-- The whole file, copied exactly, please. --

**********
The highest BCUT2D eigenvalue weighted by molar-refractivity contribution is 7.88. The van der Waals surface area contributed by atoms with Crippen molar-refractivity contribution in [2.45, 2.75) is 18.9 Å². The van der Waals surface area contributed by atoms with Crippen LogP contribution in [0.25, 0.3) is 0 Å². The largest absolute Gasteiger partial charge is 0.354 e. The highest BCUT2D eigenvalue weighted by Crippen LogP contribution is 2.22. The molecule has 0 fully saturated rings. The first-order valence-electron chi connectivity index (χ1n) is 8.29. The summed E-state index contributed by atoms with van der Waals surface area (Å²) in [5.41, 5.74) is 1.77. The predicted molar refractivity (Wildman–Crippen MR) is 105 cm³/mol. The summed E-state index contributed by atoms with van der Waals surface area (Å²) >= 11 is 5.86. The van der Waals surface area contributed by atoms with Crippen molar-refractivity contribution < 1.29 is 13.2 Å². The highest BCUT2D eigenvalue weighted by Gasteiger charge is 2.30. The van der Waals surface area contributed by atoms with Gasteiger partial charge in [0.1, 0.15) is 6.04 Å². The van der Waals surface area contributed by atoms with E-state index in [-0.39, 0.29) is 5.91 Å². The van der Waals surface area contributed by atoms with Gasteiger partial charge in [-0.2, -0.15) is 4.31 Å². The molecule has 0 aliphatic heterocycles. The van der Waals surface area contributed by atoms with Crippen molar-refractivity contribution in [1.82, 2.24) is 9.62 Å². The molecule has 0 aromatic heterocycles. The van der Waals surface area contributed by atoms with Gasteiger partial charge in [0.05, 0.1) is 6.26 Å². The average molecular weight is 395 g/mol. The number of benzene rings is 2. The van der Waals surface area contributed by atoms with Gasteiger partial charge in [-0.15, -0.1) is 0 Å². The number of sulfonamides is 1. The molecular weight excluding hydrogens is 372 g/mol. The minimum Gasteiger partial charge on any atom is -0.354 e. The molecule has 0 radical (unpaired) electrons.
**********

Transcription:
The highest BCUT2D eigenvalue weighted by molar-refractivity contribution is 7.88. The van der Waals surface area contributed by atoms with Crippen molar-refractivity contribution in [2.45, 2.75) is 18.9 Å². The van der Waals surface area contributed by atoms with Crippen LogP contribution in [0.25, 0.3) is 0 Å². The largest absolute Gasteiger partial charge is 0.354 e. The highest BCUT2D eigenvalue weighted by Crippen LogP contribution is 2.22. The molecule has 0 fully saturated rings. The first-order valence-electron chi connectivity index (χ1n) is 8.29. The summed E-state index contributed by atoms with van der Waals surface area (Å²) in [5.41, 5.74) is 1.77. The predicted molar refractivity (Wildman–Crippen MR) is 105 cm³/mol. The summed E-state index contributed by atoms with van der Waals surface area (Å²) >= 11 is 5.86. The van der Waals surface area contributed by atoms with Crippen molar-refractivity contribution < 1.29 is 13.2 Å². The highest BCUT2D eigenvalue weighted by Gasteiger charge is 2.30. The van der Waals surface area contributed by atoms with Gasteiger partial charge in [0.1, 0.15) is 6.04 Å². The van der Waals surface area contributed by atoms with E-state index in [-0.39, 0.29) is 5.91 Å². The van der Waals surface area contributed by atoms with Gasteiger partial charge in [-0.2, -0.15) is 4.31 Å². The molecule has 0 aliphatic heterocycles. The van der Waals surface area contributed by atoms with Crippen molar-refractivity contribution in [1.82, 2.24) is 9.62 Å². The molecule has 0 aromatic heterocycles. The van der Waals surface area contributed by atoms with Gasteiger partial charge in [0.05, 0.1) is 6.26 Å². The average molecular weight is 395 g/mol. The number of benzene rings is 2. The van der Waals surface area contributed by atoms with Gasteiger partial charge in [-0.15, -0.1) is 0 Å². The number of sulfonamides is 1. The molecular weight excluding hydrogens is 372 g/mol. The minimum Gasteiger partial charge on any atom is -0.354 e. The molecule has 0 radical (unpaired) electrons.